“I’ve never been to a cycling event in my life. I don’t even know how to put air in the tires,” admits Packer, who announced every NCAA Final Four from 1975 to 2008. But when Tesh gave him the idea, he was intrigued. “I thought: Hell, Jersey’s got some mountains, and I had business investments in Atlantic City, so I know that the casinos would possibly be a sponsor,” the 76-year-old says of his original concept, which he planned to call “Tour de Jersey.”
Trump offered to be the cycling competition’s primary sponsor and partner with Packer on the new venture. As for the name, Packer threw out the suggestion of calling it the Tour de Trump. Trump agreed.
The Tour DuPont ran for five years, from 1991-1996. In 1993, a young rising cycling star named Lance Armstrong finished second. But DuPont pulled its sponsorship at the end of 1996 after planning delays for the 1997 race and after a legal fight caused a rift between Packer and Plant. (The end of the sponsorship also happened to come months after DuPont heir John du Pont murdered wrestler Dave Schultz.)
In 1992, the Tour DuPont held, on the "rim-jarring streets of Washington, D.C.", a time trial for the final stage. It appears to be a ride from RFK Stadium up to the northern portion of Rock Creek Park and back. LeMond won the race, but not the stage.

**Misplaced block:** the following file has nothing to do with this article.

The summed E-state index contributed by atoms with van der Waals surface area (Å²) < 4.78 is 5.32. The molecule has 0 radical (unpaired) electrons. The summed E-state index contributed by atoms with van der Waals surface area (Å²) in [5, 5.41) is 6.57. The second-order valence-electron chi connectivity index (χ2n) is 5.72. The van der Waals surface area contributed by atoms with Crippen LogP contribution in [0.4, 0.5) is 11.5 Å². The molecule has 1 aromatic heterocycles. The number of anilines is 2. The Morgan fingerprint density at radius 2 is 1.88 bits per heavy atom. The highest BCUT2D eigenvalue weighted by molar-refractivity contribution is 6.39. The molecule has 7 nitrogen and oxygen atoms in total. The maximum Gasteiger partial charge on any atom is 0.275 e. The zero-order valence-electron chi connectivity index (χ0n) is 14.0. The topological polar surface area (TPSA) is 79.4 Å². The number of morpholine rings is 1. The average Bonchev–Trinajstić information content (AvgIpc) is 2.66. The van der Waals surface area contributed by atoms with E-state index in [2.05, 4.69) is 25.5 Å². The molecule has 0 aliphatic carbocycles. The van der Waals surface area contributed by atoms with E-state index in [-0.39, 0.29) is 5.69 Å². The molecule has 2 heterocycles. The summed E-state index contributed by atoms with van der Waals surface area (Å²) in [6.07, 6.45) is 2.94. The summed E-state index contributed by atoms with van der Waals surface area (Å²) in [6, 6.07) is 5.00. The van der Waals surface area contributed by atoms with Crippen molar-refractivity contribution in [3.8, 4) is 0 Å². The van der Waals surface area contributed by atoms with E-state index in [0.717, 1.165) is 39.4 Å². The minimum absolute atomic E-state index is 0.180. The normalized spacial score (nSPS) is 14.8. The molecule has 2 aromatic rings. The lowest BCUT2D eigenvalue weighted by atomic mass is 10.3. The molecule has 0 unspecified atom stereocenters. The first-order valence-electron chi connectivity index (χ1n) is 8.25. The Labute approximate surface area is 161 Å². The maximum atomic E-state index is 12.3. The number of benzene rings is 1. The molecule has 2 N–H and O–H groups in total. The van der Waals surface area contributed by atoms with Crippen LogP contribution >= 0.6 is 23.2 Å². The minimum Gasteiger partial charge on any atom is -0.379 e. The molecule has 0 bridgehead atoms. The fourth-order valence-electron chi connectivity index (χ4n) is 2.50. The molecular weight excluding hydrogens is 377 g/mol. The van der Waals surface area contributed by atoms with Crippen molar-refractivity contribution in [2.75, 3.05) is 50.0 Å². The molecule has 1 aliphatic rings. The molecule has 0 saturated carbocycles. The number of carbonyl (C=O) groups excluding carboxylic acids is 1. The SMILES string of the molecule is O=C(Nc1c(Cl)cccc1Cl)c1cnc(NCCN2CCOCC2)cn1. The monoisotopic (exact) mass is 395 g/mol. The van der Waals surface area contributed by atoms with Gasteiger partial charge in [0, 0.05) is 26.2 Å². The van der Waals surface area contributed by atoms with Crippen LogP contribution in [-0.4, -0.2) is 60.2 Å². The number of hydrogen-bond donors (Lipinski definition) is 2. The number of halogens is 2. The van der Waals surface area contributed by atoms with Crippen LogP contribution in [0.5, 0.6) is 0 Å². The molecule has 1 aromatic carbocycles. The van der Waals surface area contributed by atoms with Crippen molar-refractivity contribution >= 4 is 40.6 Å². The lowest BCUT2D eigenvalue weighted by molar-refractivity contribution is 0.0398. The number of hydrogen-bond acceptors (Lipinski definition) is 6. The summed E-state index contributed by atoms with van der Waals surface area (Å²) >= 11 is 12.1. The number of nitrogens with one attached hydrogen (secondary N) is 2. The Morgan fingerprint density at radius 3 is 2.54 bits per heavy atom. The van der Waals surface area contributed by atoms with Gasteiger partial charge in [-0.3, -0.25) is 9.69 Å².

In 1993, newly elected president Bill Clinton and Vice-President Al Gore put together a Climate Change Action Plan (CCAP). The year before that, then-president George H. W. Bush had signed the UN Framework Convention on Climate Change which committed the United States to reduce its greenhouse gas emissions to 1990 levels by 2000. The CCAP was intended to lay out a comprehensive set of strategies - or actions - that would meet these obligations and "respond to the threat of global climate change and guide the United States toward environmentally sound economic growth." (And that's why climate change is no longer an issue. Wait, what?) Interestingly, CCAP doesn't mention bicycles or cycling at all. It does, however, mention parking and that is how bike commuting gets into the mix.
Action #19 proposed a cash-out option for employees who currently get free parking. Employees given free parking at work would have been given the option of retaining the parking space, or accepting a cash allowance equal to the market cost of the parking space. Because the cash-out would be taxable, this program would have the added benefit of reducing the deficit by $2.2B over the next 6 years. While this doesn't mention biking, it's easy to see how this would benefit bike commuters. This action was made possible, though not mandatory, with the Taxpayer Relief Act of 1997.
At the same time that the Clinton administration was addressing un-taxed free parking as a way of dealing with climate change, it was also dealing with the impending expiration of the 3-year transit benefit program (the "Mikulski Amendment"). That program had been offering some federal employees $60 a month in tax-free transit benefits in lieu of the $155 tax-free parking benefit since the beginning of the year as an effort to clean up the air, reduce energy use and reduce congestion. It had shown some success as 21% of the people taking the benefit had switched to transit once it was created. But the benefit was unfunded so only about half of all agencies offered it.